In a less-visited corner of Indonesia, a locally born entrepreneur pays tribute to the indigenous tribal culture through her own cliff-top resort.
Photographs by Martin Westlake.
A 50-minute flight is all that separates Bali from the eastern Indonesian island of Sumba, and yet it feels as though you’ve landed in a different country. The landscape is not characterized by towering volcanoes but undulating savanna-clad limestone hills; its rugged coastline remains wild and untamed; and the island’s age-old tribal heritage is underpinned by Marapu, the animistic belief system still practiced here despite a widespread conversion to Christianity in recent decades. Sumba has been touted as the next big thing in Indonesian tourism for some time now, and the road from Tambolaka airport, where I fly in, was recently widened in anticipation of new developments along the southwest coast. Case in point? The first luxury resort on the island by an Indonesian hotelier.
Named Lelewatu (“stone bracelet”) after a local rock formation, it opened last March with 27 cliff-top villas overlooking the Indian Ocean from a steep 10-hectare site just down the coast from Nihi Sumba Island, the former surf lodge that first put Sumba on the map for the globetrotting elite. Two years and US$35 million in the making, Lelewatu is the brainchild of Bali-based Jenny Tan, who was born in the nearby market town of Waikabubak. Tan is no stranger to the hospitality industry: she already owns and operates two four-star hotels and an all-villa resort in Bali’s Seminyak area. But Lelewatu marks a significant step up for the homegrown entrepreneur. All this raises an inevitable question, given its proximity to Nihi and the fact that both properties cater to the same sort of high-end traveler: is Lelewatu meant to compete with the likes of its famous neighbor? Tan tells me she believes in more of an unspoken “collaboration,” pointing out a common goal to showcase Sumba’s rich culture and artistic traditions to a global clientele.
To achieve that effect, Tan commissioned the prominent Balinese architect Popo Danes to build a resort modeled after the local Marapu villages. It borrows elements of Sumba’s vernacular architecture, particularly the steeply pitched roof that is a defining feature of the high-hatted Sumbanese uma mbatangu, or “peaked house.” From the outset it was both Danes’ and Tan’s desire to keep things natural: teak, merbau, and ironwood predominate, while stone excavated from the cliff face was recycled in the resort’s construction. About half of the materials were locally sourced, including the bamboo used throughout the villas and the alang-alang grass cladding the roofs.
The sense of place also extends to Lelewatu’s interiors. All villas feature brightly colored accents of handwoven ikat from the island—these adorn headboards, come draped as runners across the four-poster beds, and are upholstered on cushions. Occasionally buffalo horns and tribal sculptures make an appearance, as do roughly hewn timber columns carved with local motifs. Nor does Lelewatu compromise on luxury. Spacious marble bathrooms have double vanities and standalone tubs, while a covered bamboo pavilion and a daybed provide the perfect excuse to while away an afternoon beside your private plunge pool. The sole villa without a pool of its own is Uma Humba (“Sumba House”), where eight single beds in an open-plan space mimic the style of communal living found in Marapu villages. Couples should opt for the two split-level Honeymoon villas, whose bedrooms are raised above an expansive pool deck—ideally placed for admiring both the sunrise and sunset—complete with a spa treatment area.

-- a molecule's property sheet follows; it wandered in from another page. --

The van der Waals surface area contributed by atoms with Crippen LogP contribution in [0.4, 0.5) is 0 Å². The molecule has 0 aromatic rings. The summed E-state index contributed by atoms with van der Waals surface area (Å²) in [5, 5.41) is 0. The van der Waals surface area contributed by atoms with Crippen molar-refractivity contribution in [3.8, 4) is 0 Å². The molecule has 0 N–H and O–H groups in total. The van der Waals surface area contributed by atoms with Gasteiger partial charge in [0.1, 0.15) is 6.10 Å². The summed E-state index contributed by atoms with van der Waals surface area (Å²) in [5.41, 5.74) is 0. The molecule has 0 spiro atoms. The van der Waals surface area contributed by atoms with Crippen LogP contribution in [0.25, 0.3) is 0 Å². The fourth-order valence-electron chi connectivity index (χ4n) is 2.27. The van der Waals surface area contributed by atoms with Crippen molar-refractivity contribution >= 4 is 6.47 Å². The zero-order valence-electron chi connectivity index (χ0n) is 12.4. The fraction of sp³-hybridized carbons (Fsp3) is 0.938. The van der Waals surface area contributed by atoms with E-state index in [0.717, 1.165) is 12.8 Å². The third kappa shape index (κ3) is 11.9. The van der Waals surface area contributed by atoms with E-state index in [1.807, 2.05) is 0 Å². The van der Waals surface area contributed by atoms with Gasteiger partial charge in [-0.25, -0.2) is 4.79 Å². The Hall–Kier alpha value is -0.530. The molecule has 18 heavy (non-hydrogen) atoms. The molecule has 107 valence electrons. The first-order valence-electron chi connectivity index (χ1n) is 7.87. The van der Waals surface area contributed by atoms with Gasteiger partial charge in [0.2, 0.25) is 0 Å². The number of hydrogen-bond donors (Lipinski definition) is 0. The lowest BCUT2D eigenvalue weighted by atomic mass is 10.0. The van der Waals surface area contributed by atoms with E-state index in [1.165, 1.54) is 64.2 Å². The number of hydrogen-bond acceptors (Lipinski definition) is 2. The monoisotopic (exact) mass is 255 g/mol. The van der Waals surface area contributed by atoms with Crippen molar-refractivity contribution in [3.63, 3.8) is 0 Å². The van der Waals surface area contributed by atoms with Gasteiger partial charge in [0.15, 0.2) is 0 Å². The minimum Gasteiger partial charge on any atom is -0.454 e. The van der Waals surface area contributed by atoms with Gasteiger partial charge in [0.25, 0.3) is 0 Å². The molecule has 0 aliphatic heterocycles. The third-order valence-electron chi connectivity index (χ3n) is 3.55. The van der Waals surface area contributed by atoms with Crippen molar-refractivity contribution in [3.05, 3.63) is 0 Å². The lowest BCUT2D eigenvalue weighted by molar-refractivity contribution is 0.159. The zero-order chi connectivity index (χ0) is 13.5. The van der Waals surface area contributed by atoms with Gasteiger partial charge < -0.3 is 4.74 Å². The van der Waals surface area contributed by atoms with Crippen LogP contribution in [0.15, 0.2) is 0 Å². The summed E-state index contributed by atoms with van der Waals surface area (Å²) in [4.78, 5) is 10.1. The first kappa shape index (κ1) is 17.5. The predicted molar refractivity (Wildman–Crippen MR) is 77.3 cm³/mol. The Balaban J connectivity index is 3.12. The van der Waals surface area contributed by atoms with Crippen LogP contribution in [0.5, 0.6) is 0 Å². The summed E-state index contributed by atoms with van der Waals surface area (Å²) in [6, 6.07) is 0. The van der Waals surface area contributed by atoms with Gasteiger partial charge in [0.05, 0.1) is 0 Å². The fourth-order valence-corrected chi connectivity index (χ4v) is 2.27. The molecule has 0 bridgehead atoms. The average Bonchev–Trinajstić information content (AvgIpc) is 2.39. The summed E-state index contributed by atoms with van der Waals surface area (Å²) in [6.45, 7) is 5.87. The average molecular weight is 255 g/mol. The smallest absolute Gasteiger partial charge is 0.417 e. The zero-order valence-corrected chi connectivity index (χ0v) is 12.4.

The lack of a beach is a downside, though I imagine most guests would be content with the 180-degree vistas of the wild Indian Ocean surf from their villas or the main infinity pool. The same views can be enjoyed at Bokosawu restaurant, where Jakartan chef Reno Sabardi leverages on a previous stint in the Maldives to create artfully plated dishes off a menu based around Sumbanese ingredients and recipes. Starters might include a salad of mango jelly, papaya flower, orange, and prawn, or kuah asam Sumba—a flavorsome turmeric-and-tamarind soup that yields lobster, prawn, and scallop. For mains, you can’t go wrong with freshly caught tuna dressed in spicy dabu-dabu sambal, or, my favorite, kapu’u patunu, which pairs grilled fish with stir-fried banana hearts.
But Lelewatu’s greatest asset is arguably its team of 24-hour butlers. As with almost all the staff members here, they have been recruited from local hospitality colleges in Waikabubak and the neighboring town of Waitabula. Butlers also act as chaperones on itineraries tailor-made to the interests of each guest, with half- or full-day tours to explore the myriad attractions beyond the resort: uncrowded golden-sand beaches and saltwater lakes, jungle waterfalls and surf spots. Don’t miss out on the chance to visit Marapu villages like Wehola, a 15-minute drive from the property, where clan elders will gladly explain the role that ancestors play in their everyday life. Stay on Sumba any length of time and you’ll see exactly why Tan has branched out to the island of her birth.
Wanokaka, West Sumba, Indonesia; 62-811/3960-6060; doubles from US$408.
More information here.
This article originally appeared in the December 2019/January 2020 print issue of DestinAsian magazine (“Sumba Sojourn”).